2012 Slide of Doom

Well, when you have a 30-foot tall diagrid dome and only one ladder to access the giant ring-shaped hammock 20-feet up in the air, the only logical thing to do is to add a slide to help folks get down. Right? RIGHT!

So, like all good ideas, this one sprang from a sort of serendipity. One fine day out on the Playa a friend called Cool Ranch came over to the camp with a 20-foot long section of drainage pipe and asked us if we would like a slide. Sure, why not? So, a crew led by Noah G dragged the pipe up the side of the dome, secured it to the frame, and added some padding on the landing zone. This lasted for all of about 30-minutes before there was enough collective pain that we realized that, yes indeed, this was a terrible idea. The slide came down and was returned to its owner.


Noah G using an alternative slide technique.
Image by Peter Lyons

However, this caused a cascade of thinking of as to just how one could build a successful, and slightly safer, slide. Over the following Winter a design came into being and during the Spring and Summer it was caused to be built.

Workng CAD design of the slide

Initial CAD Design.

We ended up designing a triangular support tower that suspended the 42-foot long length of the slide by old climbing ropes that were knotted in such a way that we could, somewhat, easily adjust their lengths, and thereby, the curve of the slide chute itself. Some interesting challenges were overcome, such as just how to mill precise angles and accurately place holes in a 20-foot long rectangular steel tube that weighed approx. 120-Lbs. and just how to make a seat-belt mesh lattice to cradle the cut in half 55-gal. water barrels that comprised the chute.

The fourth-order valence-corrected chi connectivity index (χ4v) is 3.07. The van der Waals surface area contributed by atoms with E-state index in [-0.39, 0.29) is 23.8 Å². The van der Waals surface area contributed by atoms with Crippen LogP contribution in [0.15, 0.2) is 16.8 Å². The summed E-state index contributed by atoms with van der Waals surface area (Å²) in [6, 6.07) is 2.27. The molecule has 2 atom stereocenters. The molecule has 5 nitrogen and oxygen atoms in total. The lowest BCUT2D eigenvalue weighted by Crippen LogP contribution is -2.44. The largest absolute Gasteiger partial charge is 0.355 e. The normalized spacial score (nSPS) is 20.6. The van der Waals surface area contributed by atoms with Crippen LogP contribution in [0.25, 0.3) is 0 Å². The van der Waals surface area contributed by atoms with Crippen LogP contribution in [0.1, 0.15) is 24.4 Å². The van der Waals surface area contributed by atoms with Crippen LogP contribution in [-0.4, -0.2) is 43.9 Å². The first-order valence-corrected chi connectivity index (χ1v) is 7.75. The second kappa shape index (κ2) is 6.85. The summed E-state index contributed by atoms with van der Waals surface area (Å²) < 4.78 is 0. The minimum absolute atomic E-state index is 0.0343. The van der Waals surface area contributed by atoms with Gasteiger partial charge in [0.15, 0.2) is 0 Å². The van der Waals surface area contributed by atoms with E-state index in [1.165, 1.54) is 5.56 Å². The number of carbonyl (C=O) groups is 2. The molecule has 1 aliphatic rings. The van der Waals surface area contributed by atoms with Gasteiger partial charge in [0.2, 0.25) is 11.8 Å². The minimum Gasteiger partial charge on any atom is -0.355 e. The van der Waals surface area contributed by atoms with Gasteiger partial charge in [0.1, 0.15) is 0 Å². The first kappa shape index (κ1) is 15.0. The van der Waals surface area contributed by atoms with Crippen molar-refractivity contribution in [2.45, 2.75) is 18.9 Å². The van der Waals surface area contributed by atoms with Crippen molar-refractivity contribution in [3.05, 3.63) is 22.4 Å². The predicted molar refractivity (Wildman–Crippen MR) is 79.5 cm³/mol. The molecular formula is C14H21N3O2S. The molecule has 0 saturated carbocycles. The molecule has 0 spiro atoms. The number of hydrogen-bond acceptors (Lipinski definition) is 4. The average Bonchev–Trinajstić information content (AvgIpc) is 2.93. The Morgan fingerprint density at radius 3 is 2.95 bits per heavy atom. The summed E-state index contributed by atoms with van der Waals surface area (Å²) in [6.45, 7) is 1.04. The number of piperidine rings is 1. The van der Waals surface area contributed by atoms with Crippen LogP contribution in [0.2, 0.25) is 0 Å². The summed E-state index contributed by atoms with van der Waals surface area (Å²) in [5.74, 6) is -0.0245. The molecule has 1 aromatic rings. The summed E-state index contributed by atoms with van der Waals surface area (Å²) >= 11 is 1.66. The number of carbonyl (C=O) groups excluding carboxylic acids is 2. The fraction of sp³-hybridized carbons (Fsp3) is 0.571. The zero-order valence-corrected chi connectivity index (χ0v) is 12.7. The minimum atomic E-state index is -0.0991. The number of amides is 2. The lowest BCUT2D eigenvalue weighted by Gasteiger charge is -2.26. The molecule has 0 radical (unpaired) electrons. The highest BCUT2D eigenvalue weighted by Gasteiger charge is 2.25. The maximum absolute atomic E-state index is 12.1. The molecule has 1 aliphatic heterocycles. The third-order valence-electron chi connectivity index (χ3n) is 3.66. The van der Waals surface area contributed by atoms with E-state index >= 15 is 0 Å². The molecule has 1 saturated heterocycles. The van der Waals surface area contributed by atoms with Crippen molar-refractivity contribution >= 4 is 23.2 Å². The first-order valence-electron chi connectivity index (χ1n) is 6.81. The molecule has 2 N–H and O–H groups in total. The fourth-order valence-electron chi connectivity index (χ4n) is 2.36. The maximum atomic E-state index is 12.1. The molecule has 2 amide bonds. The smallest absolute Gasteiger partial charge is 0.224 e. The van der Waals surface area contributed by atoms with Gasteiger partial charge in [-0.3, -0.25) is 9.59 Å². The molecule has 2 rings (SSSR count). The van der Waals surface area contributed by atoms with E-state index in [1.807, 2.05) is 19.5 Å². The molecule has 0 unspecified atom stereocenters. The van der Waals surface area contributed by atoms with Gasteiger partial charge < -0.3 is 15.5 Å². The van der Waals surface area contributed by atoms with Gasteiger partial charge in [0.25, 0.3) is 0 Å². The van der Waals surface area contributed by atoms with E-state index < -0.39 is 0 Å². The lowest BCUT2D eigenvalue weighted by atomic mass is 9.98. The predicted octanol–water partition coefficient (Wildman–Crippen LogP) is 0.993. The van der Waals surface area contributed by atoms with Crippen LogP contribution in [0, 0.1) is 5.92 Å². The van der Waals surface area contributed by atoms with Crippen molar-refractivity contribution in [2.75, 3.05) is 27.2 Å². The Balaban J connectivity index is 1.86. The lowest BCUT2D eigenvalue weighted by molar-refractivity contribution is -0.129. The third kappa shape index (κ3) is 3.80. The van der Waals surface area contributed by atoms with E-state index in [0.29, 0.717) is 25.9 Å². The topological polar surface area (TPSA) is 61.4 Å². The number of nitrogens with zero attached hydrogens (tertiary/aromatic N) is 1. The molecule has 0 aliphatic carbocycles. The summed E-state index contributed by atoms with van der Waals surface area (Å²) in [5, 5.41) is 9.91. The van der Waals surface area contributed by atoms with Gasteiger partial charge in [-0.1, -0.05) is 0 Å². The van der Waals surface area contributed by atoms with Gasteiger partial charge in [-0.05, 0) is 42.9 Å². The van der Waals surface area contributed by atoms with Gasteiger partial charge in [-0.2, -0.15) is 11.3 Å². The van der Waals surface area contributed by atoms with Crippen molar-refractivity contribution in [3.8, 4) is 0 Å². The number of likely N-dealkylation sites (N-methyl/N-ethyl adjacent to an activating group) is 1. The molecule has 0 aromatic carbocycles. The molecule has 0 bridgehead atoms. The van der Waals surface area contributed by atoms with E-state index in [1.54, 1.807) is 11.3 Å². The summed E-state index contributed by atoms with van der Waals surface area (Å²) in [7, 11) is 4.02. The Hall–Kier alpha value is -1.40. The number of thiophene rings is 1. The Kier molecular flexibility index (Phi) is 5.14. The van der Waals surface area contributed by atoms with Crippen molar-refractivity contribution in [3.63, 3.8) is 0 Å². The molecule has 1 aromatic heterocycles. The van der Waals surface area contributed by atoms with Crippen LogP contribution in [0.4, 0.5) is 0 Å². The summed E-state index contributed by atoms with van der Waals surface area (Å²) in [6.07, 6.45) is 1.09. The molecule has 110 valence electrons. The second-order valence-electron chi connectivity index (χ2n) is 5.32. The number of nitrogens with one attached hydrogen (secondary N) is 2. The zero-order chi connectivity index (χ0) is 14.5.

On-Playa set-up included digging a trench, staking the foundation I-beam support into the Playa and reburying it to give us a stable base. The triangular support tower was bolted together, suspension ropes were hung from it and then it was attached to the base pivot. The tower attached to the base with 2, 3/4″ dia. pins: the first one was used as the lifting pivot and the second, after raising the tower up vertically, was used to hold it in place. Finally we guyed it all out to some stakes, and tied the top off securely to the dome and the bottom to the decorated, wooden base that was staked into the Playa. With both ends of the chute thusly locked into place, the final task was to send brave souls down the damn thing and then adjust the ropes to get the optimal chute starting angle and overall curve.


The first year we used ropes to stake out the tower. The second year we upgraded to long, blue, heavy-duty, ratchet straps and steel ‘V’s to distribute the staking load at the point of attachment to the Playa. 5/8″ long mild-steel stakes that were 36″ long were more than sufficient to keep it all in place. Here is the completed setup. It looked pretty damn cool and was VERY inviting to all sorts of people and was constantly in use.